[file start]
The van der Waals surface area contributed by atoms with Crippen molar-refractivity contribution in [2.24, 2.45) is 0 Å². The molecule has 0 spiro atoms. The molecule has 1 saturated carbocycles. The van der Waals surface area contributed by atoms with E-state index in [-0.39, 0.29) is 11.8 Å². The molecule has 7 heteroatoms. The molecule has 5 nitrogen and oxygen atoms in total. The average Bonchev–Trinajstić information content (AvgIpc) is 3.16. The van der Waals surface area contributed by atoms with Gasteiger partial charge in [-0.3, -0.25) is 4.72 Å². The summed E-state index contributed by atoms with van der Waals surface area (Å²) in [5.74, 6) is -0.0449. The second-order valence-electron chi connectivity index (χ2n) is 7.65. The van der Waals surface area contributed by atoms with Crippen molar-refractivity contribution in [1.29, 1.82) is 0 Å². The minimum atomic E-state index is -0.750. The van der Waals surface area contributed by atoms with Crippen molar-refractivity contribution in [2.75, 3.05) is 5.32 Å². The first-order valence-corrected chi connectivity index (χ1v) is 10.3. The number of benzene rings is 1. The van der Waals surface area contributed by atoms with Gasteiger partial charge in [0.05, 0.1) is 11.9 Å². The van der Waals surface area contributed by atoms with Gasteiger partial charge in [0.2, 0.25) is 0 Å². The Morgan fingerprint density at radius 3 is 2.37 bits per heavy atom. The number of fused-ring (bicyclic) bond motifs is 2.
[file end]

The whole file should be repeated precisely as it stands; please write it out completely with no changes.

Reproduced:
The van der Waals surface area contributed by atoms with Crippen molar-refractivity contribution in [2.24, 2.45) is 0 Å². The molecule has 0 spiro atoms. The molecule has 1 saturated carbocycles. The van der Waals surface area contributed by atoms with E-state index in [-0.39, 0.29) is 11.8 Å². The molecule has 7 heteroatoms. The molecule has 5 nitrogen and oxygen atoms in total. The average Bonchev–Trinajstić information content (AvgIpc) is 3.16. The van der Waals surface area contributed by atoms with Gasteiger partial charge in [-0.3, -0.25) is 4.72 Å². The summed E-state index contributed by atoms with van der Waals surface area (Å²) in [5.74, 6) is -0.0449. The second-order valence-electron chi connectivity index (χ2n) is 7.65. The van der Waals surface area contributed by atoms with Crippen molar-refractivity contribution in [1.29, 1.82) is 0 Å². The minimum atomic E-state index is -0.750. The van der Waals surface area contributed by atoms with Crippen molar-refractivity contribution in [2.75, 3.05) is 5.32 Å². The first-order valence-corrected chi connectivity index (χ1v) is 10.3. The number of benzene rings is 1. The van der Waals surface area contributed by atoms with Gasteiger partial charge in [0.05, 0.1) is 11.9 Å². The van der Waals surface area contributed by atoms with Gasteiger partial charge in [0.2, 0.25) is 0 Å². The Morgan fingerprint density at radius 3 is 2.37 bits per heavy atom. The number of fused-ring (bicyclic) bond motifs is 2.